IFLR European In-House Counsel Summit 2013 - Overview

January 24, 2013 - The Waldorf Hotel, London

Over 200 lawyers from corporates and banks gathered at the Waldorf Hotel in London for the inaugural IFLR European In-house Counsel Summit on January 2013.

"Well smooth run operation" - Douglas Coster, senior in-house legal counsel, Portigon
"High quality of speakers on a broad range of relevant topics" - Delegate

The programme was developed in conjunction with general counsel and delivered an update on a range of legal and commercial issues that in-house counsel face on a daily basis.

There was a special focus on matters relating to financial law, including M&A, capital markets and competition. There were also panel discussions on liability management, dispute resolution, corporate governance, employment and intellectual property.

Please scroll down for the 
KEY TAKEAWAYS from each session:

M&A and private equity issues

  • Expect more partial private equity exits, similar to KKR’s sale of a 45% stake in Alliance Boots to Walgreens, and CVC’s share reduction in Formula 1 prior to its IPO
  • Dual-tracks will continue as sellers look to retain flexibility. They may, however, be wary of the expense involved in a triple track
  • For success in emerging market M&A, get local lawyers and regulators on board early
  • Even in Europe’s depressed M&A market, there is no significant shift to buyer protections
  • This year there will see less emphasis on market Macs, especially those referencing the Eurozone breakup possibilities

Restructuring: techniques for managing your liability

  • A primary consideration for banks, when structuring their own deals, is the risk provisioning against the transaction. This will become even more important as capital and liquidity rules take effect.
  • A key lesson from financial crisis was no cookie-cutter deals. Even boilerplate provisions are being scrutinised before being included in documentation.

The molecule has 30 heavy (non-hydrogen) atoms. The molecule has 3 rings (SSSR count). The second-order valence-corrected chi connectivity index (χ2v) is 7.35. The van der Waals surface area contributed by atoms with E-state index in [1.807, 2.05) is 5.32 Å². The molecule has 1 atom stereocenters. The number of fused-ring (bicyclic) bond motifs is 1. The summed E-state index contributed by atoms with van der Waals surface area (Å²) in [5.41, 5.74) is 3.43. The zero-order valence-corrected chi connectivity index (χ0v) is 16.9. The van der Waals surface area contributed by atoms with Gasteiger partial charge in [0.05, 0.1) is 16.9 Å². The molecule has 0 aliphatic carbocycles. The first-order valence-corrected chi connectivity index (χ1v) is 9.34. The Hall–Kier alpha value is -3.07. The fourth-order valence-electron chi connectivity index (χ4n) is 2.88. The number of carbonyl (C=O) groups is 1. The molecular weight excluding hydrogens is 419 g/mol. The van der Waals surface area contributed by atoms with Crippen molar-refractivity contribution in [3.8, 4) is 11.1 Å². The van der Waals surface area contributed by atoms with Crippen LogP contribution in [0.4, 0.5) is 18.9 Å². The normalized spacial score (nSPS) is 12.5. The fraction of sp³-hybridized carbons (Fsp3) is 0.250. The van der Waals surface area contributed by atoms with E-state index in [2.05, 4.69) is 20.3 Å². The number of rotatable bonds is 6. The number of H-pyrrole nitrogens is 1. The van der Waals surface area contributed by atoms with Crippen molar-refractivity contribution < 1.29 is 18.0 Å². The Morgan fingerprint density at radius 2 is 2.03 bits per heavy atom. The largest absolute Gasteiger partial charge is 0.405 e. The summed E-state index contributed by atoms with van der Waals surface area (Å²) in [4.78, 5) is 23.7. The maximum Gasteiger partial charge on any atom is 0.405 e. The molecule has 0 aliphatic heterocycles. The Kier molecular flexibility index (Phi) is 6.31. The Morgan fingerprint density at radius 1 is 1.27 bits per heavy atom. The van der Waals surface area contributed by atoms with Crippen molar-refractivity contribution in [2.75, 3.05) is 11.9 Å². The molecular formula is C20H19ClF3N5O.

• Proposed changes to EU cross-border insolvency laws will have limited impact on the UK’s embedded practices. European companies will continue to seek out UK schemes of arrangement.
  • In-house don’t want external lawyers in ivory towers. They should work themselves into the business as if they are a part of it; they need to be “in your face”.
  • In-house there is increasing teamwork (especially with compliance) and greater demands on legal teams to be proactive in finding alternatives and solutions.
  • When choosing panels, corporates are looking for firms that excel in particular areas, rather than those with broader experience.

Capital markets: debt and equity developments

  • European regulations have failed to open regional debt and equity markets. Much greater coordination between national regulators is needed for this to change.
  • The EU’s Prospectus Directive has complicated documentation requirements for retail debt issuances in particular. It is expected to encourage unregulated market listings and foster use of more manageable product-specialised base prospectuses
  • Pharmaceutical, biotech and IT companies should take advantage of the US Jobs Act to list in the same market as their peers. But don’t expect a big rush – many banks and companies remain unwilling to expose themselves to the litigation risk profile of the US